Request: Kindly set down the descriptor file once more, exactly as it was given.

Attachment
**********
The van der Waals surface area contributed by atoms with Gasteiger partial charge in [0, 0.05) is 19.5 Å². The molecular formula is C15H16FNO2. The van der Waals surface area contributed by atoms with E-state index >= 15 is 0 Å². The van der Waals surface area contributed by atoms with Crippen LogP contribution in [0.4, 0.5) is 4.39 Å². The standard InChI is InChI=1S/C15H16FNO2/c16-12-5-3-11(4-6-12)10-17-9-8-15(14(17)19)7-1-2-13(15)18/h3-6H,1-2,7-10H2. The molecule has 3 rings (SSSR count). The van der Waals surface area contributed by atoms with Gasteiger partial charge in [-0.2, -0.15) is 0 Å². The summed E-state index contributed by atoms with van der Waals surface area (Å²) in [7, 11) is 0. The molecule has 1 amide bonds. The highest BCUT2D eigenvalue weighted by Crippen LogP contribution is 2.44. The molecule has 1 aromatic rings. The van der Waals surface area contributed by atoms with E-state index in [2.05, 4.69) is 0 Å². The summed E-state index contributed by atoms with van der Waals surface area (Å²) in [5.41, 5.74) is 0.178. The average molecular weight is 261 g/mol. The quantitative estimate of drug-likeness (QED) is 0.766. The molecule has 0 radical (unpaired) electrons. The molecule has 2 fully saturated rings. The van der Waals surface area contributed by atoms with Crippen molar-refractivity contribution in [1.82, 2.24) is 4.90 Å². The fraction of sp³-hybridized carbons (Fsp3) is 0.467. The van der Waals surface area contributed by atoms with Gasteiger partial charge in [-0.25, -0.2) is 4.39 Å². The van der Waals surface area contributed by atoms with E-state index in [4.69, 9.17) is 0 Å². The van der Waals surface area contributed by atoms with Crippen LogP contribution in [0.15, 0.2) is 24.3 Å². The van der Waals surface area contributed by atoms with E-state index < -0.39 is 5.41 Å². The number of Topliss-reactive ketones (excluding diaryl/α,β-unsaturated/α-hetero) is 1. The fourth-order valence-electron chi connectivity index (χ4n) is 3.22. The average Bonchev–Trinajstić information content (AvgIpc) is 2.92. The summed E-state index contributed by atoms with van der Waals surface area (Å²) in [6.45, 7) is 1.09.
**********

The van der Waals surface area contributed by atoms with Gasteiger partial charge in [0, 0.05) is 19.5 Å². The molecular formula is C15H16FNO2. The van der Waals surface area contributed by atoms with E-state index >= 15 is 0 Å². The van der Waals surface area contributed by atoms with Crippen LogP contribution in [0.4, 0.5) is 4.39 Å². The standard InChI is InChI=1S/C15H16FNO2/c16-12-5-3-11(4-6-12)10-17-9-8-15(14(17)19)7-1-2-13(15)18/h3-6H,1-2,7-10H2. The molecule has 3 rings (SSSR count). The van der Waals surface area contributed by atoms with Gasteiger partial charge in [-0.2, -0.15) is 0 Å². The summed E-state index contributed by atoms with van der Waals surface area (Å²) in [7, 11) is 0. The molecule has 1 amide bonds. The highest BCUT2D eigenvalue weighted by Crippen LogP contribution is 2.44. The molecule has 1 aromatic rings. The van der Waals surface area contributed by atoms with E-state index in [2.05, 4.69) is 0 Å². The summed E-state index contributed by atoms with van der Waals surface area (Å²) in [5.41, 5.74) is 0.178. The average molecular weight is 261 g/mol. The quantitative estimate of drug-likeness (QED) is 0.766. The molecule has 0 radical (unpaired) electrons. The molecule has 2 fully saturated rings. The van der Waals surface area contributed by atoms with Crippen molar-refractivity contribution in [1.82, 2.24) is 4.90 Å². The fraction of sp³-hybridized carbons (Fsp3) is 0.467. The van der Waals surface area contributed by atoms with Gasteiger partial charge in [-0.25, -0.2) is 4.39 Å². The van der Waals surface area contributed by atoms with E-state index in [4.69, 9.17) is 0 Å². The van der Waals surface area contributed by atoms with Crippen LogP contribution in [0.15, 0.2) is 24.3 Å². The van der Waals surface area contributed by atoms with E-state index < -0.39 is 5.41 Å². The number of Topliss-reactive ketones (excluding diaryl/α,β-unsaturated/α-hetero) is 1. The fourth-order valence-electron chi connectivity index (χ4n) is 3.22. The average Bonchev–Trinajstić information content (AvgIpc) is 2.92. The summed E-state index contributed by atoms with van der Waals surface area (Å²) in [6.45, 7) is 1.09.